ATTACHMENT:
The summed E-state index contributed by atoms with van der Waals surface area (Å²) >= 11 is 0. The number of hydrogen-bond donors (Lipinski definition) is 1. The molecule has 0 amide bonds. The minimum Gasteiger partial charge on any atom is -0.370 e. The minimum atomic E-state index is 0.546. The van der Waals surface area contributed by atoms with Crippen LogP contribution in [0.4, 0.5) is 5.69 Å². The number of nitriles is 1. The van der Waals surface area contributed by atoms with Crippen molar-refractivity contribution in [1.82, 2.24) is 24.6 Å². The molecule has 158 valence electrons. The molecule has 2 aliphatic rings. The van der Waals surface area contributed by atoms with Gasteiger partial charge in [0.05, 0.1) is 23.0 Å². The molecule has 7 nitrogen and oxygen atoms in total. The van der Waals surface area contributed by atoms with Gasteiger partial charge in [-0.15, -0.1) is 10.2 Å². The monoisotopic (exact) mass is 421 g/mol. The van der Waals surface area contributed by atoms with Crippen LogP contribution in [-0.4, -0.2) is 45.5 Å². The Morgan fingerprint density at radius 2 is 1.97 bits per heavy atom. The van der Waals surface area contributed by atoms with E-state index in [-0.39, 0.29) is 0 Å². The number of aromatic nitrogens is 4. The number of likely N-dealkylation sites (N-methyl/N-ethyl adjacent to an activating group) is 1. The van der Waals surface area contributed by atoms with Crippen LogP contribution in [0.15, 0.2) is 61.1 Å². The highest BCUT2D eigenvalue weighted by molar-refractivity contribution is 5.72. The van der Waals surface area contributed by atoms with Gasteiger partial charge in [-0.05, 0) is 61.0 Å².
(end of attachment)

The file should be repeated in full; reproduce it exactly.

The summed E-state index contributed by atoms with van der Waals surface area (Å²) >= 11 is 0. The number of hydrogen-bond donors (Lipinski definition) is 1. The molecule has 0 amide bonds. The minimum Gasteiger partial charge on any atom is -0.370 e. The minimum atomic E-state index is 0.546. The van der Waals surface area contributed by atoms with Crippen LogP contribution in [0.4, 0.5) is 5.69 Å². The number of nitriles is 1. The van der Waals surface area contributed by atoms with Crippen molar-refractivity contribution in [1.82, 2.24) is 24.6 Å². The molecule has 158 valence electrons. The molecule has 2 aliphatic rings. The van der Waals surface area contributed by atoms with Gasteiger partial charge in [0.05, 0.1) is 23.0 Å². The molecule has 7 nitrogen and oxygen atoms in total. The van der Waals surface area contributed by atoms with Gasteiger partial charge in [-0.15, -0.1) is 10.2 Å². The monoisotopic (exact) mass is 421 g/mol. The van der Waals surface area contributed by atoms with Crippen LogP contribution in [-0.4, -0.2) is 45.5 Å². The Morgan fingerprint density at radius 2 is 1.97 bits per heavy atom. The van der Waals surface area contributed by atoms with E-state index in [-0.39, 0.29) is 0 Å². The number of aromatic nitrogens is 4. The number of likely N-dealkylation sites (N-methyl/N-ethyl adjacent to an activating group) is 1. The van der Waals surface area contributed by atoms with Crippen LogP contribution in [0.15, 0.2) is 61.1 Å². The highest BCUT2D eigenvalue weighted by molar-refractivity contribution is 5.72. The van der Waals surface area contributed by atoms with Gasteiger partial charge in [-0.05, 0) is 61.0 Å².